Self-Reliant Groups: Empowering people to change their lives and their communities
By Karen Davies, Purple Shoots, in partnership with WEvolution
It goes without saying that the pandemic has caused us to confront issues to which previously, we might, perhaps unintentionally, have been turning a blind eye.
One such issue is mental health, with 65% of adults aged 25 and over with an existing mental health problem reporting worse mental health during lockdown. Only recently did a government survey reveal that Scotland’s teenagers are suffering a negative shift in mental wellbeing.
Moreover, those who were furloughed, changed jobs or lost their job due to the virus saw their mental health and wellbeing decline more than those whose employment status was not affected.
This should come as no surprise. Although the true extent of the economic impact of lockdown remains unclear, its effect on unemployment is brutally stark, with cases increasing from 500,000 to 1.35 million in the first three months of the year.
Hope is not all lost, however. Amid these trying times, community and a supportive network is more crucial than ever. Since 2015, Purple Shoots, alongside our Scotland-based partner WEvolution, have been working with vulnerable people across the United Kingdom as they take back control of their lives through our ‘Self-Reliant Groups’ (SRG). WEvolution has pioneered SRGs in Dundee, Renfrewshire, Glasgow and Inverclyde.
At Purple Shoots, we work independently and in partnership with housing associations to encourage people to journey together in becoming economically active and independent. WEvolution are excited about the prospect of working with housing associations in Scotland, after seeing the benefits of working with housing associations in South Wales. They have a comprehensive training programme for partner organisations, and the capacity to run bespoke training for organisations who want to train staff in using the SRG model.
Comprised of 4-10 members from similar backgrounds, SRGs differ from existing community groups in that they are built on a non-funded, independent, entrepreneurial model, whereby members decide how to generate their own money for the group, whether it’s selling items or crafting. This money can go on to be used to buy something important for their community. In turn, members feel empowered, with a strong foundation for building mental health, confidence, and skills.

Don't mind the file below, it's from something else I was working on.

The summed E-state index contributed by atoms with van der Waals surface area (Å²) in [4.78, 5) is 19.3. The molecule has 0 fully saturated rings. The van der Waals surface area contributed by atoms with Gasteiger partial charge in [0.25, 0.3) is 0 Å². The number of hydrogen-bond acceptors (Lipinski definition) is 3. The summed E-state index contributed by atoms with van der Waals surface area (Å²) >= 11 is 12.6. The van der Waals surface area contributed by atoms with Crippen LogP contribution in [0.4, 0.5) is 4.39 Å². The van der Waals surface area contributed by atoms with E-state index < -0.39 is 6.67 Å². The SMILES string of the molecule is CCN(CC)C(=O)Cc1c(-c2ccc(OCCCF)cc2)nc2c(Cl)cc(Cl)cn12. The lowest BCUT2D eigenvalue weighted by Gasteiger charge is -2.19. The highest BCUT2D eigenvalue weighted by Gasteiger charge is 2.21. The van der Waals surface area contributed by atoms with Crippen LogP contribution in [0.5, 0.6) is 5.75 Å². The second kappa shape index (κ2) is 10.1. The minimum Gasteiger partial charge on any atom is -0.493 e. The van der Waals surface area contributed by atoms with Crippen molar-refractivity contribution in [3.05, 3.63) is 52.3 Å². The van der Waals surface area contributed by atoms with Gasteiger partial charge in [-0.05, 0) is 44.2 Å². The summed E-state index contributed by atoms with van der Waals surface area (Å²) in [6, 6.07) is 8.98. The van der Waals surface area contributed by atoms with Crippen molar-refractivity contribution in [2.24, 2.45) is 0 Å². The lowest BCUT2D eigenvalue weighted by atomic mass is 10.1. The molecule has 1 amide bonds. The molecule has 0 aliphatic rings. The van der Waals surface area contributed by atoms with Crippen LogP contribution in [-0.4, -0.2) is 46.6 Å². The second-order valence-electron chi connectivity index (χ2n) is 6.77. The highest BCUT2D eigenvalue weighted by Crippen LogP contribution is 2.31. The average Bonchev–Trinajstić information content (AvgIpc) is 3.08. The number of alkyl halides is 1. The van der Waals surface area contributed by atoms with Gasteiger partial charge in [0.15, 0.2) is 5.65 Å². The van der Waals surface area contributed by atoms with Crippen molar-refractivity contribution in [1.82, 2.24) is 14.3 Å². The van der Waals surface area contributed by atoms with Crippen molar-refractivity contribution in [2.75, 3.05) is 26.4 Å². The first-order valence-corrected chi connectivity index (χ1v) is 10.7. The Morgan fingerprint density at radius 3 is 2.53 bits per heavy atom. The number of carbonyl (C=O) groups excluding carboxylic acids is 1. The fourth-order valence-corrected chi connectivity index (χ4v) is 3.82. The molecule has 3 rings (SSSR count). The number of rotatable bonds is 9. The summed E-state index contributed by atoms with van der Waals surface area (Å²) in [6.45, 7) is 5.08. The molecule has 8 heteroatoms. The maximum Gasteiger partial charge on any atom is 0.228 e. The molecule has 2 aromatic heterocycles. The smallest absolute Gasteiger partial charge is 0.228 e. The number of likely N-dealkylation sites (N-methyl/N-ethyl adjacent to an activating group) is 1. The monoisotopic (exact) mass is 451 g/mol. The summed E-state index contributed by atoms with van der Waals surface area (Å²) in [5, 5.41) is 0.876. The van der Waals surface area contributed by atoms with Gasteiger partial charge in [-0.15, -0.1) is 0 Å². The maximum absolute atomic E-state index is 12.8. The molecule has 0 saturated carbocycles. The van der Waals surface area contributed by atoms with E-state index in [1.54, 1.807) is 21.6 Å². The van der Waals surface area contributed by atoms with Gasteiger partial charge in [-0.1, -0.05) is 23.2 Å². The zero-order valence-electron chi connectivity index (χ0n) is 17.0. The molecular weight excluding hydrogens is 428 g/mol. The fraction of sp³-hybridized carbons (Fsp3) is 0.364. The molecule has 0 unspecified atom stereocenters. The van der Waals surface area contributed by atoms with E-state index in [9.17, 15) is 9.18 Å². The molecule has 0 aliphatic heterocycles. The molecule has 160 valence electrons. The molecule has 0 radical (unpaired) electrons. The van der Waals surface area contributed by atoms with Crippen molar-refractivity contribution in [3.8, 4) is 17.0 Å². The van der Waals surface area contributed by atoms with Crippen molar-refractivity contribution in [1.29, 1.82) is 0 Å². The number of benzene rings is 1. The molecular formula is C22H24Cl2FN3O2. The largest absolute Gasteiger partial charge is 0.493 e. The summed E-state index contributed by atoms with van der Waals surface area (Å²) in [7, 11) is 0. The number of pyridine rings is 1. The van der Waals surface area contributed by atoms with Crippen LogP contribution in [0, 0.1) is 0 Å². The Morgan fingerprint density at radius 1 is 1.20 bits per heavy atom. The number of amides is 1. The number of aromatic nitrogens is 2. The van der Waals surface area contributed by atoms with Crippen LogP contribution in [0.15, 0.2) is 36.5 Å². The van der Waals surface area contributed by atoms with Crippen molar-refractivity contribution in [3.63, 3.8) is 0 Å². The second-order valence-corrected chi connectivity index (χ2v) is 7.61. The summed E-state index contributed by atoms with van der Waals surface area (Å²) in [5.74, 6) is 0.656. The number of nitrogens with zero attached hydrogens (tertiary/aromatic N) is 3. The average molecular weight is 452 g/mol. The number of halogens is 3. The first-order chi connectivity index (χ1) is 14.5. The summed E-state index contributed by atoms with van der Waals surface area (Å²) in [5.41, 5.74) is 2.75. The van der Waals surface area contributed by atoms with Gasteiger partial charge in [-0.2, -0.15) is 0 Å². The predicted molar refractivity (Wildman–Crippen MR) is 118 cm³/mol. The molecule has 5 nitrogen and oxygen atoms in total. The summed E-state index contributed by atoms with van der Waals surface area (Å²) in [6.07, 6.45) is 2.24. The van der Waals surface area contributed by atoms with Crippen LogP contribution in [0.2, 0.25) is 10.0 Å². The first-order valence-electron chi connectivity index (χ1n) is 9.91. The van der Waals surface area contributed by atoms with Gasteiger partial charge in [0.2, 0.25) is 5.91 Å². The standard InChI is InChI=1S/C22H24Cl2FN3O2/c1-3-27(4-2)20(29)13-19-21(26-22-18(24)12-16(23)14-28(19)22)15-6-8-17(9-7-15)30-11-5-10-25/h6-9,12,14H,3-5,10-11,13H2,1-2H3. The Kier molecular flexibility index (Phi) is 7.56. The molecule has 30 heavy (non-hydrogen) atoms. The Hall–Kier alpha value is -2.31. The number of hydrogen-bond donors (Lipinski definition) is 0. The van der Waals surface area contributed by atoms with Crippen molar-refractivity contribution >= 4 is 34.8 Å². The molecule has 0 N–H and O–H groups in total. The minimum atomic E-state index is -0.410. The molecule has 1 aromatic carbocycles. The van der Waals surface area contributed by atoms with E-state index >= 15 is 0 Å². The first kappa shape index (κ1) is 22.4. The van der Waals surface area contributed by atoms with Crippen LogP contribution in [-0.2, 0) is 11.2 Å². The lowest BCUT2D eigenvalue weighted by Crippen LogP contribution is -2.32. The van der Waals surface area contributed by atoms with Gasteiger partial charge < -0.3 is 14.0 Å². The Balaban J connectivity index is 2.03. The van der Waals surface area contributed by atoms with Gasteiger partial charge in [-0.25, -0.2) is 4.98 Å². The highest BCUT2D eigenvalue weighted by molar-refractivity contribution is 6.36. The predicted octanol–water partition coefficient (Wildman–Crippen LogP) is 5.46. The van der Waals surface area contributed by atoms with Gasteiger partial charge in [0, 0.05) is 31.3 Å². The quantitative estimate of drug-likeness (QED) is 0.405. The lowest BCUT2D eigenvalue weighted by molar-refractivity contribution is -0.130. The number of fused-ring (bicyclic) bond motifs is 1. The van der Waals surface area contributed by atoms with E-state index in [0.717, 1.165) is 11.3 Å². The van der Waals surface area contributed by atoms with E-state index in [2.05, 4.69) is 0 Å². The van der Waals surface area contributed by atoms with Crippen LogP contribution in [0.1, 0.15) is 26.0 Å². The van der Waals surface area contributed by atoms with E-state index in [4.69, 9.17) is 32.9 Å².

Mental health issues, family pressures, low self-confidence and loneliness are just some of the obstacles that might prevent us from engaging in economic activity, or which may themselves spring from a lack thereof. In this sense, SRGs can help by equipping members of our society with the tools to be financially independent within an environment in which they feel supported and listened to. Indeed, we continually see the very real changes that being a member of an SRG can make to our members’ lives.
In 2019, the SRG project took five local women from the same housing association and helped them to work together to gain new skills and develop friendships that could help them start to take control of their lives and even improve their community. Within a year, the members had a strong, supportive social circle, and the group has now also grown to eight members. As confidence grew, the women were invited to take part in a sewing project with Cardiff Metropolitan University to manufacture an innovative soft ‘hug’ aid for dementia patients, adding to their skill set.
Now, the group have built up a small savings pot from making and selling items, so they have a cushion to fall back on if any of them get into financial difficulty. They also have each other to rely on for help, advice or just a friendly word. Throughout the COVID-19 crisis, although the group have not been able to meet in person, they have carried on supporting each other remotely.
SRGs are a powerful force for individuals and communities to create change for themselves - whether it’s improved skills, greater confidence, better overall well-being, or even just knowing that there is a community of people with whom you can share skills, experiences and encourage each other forward.
Especially now that mental health is deteriorating and a stable income is no longer a certainty, SRGs might be a welcome solution, enabling communities to unlock resilience and resourcefulness in a crisis.